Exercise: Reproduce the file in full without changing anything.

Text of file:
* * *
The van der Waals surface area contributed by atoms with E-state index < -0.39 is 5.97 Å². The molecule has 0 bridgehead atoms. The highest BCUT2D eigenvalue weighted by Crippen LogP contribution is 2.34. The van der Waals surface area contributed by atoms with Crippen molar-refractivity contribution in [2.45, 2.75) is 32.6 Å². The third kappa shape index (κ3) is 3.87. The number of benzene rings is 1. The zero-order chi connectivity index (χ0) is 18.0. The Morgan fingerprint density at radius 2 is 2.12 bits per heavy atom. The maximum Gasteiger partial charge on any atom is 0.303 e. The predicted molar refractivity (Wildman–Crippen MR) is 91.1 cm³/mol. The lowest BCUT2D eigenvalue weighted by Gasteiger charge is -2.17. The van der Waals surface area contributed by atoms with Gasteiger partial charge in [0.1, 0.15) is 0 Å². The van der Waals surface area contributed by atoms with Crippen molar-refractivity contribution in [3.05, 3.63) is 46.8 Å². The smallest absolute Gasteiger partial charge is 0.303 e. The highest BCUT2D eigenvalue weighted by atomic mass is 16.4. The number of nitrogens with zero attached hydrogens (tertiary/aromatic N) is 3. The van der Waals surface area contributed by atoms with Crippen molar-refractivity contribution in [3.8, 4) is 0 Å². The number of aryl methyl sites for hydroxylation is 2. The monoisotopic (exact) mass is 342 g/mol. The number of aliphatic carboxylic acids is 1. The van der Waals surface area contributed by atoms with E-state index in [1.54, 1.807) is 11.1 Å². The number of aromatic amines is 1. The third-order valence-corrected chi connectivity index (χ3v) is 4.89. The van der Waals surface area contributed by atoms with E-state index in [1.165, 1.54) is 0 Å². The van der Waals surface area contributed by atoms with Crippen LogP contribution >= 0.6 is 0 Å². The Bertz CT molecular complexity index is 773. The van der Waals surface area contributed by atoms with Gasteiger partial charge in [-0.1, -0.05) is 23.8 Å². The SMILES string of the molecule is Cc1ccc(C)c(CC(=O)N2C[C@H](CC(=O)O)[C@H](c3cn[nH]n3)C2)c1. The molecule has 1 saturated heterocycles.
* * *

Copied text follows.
The van der Waals surface area contributed by atoms with E-state index < -0.39 is 5.97 Å². The molecule has 0 bridgehead atoms. The highest BCUT2D eigenvalue weighted by Crippen LogP contribution is 2.34. The van der Waals surface area contributed by atoms with Crippen molar-refractivity contribution in [2.45, 2.75) is 32.6 Å². The third kappa shape index (κ3) is 3.87. The number of benzene rings is 1. The zero-order chi connectivity index (χ0) is 18.0. The Morgan fingerprint density at radius 2 is 2.12 bits per heavy atom. The maximum Gasteiger partial charge on any atom is 0.303 e. The predicted molar refractivity (Wildman–Crippen MR) is 91.1 cm³/mol. The lowest BCUT2D eigenvalue weighted by Gasteiger charge is -2.17. The van der Waals surface area contributed by atoms with Gasteiger partial charge in [0.1, 0.15) is 0 Å². The van der Waals surface area contributed by atoms with Crippen molar-refractivity contribution in [3.05, 3.63) is 46.8 Å². The smallest absolute Gasteiger partial charge is 0.303 e. The highest BCUT2D eigenvalue weighted by atomic mass is 16.4. The number of nitrogens with zero attached hydrogens (tertiary/aromatic N) is 3. The van der Waals surface area contributed by atoms with Crippen molar-refractivity contribution in [3.8, 4) is 0 Å². The number of aryl methyl sites for hydroxylation is 2. The monoisotopic (exact) mass is 342 g/mol. The number of aliphatic carboxylic acids is 1. The van der Waals surface area contributed by atoms with E-state index in [1.54, 1.807) is 11.1 Å². The number of aromatic amines is 1. The third-order valence-corrected chi connectivity index (χ3v) is 4.89. The van der Waals surface area contributed by atoms with E-state index in [1.165, 1.54) is 0 Å². The van der Waals surface area contributed by atoms with Crippen LogP contribution >= 0.6 is 0 Å². The Bertz CT molecular complexity index is 773. The van der Waals surface area contributed by atoms with Gasteiger partial charge in [-0.1, -0.05) is 23.8 Å². The SMILES string of the molecule is Cc1ccc(C)c(CC(=O)N2C[C@H](CC(=O)O)[C@H](c3cn[nH]n3)C2)c1. The molecule has 1 saturated heterocycles.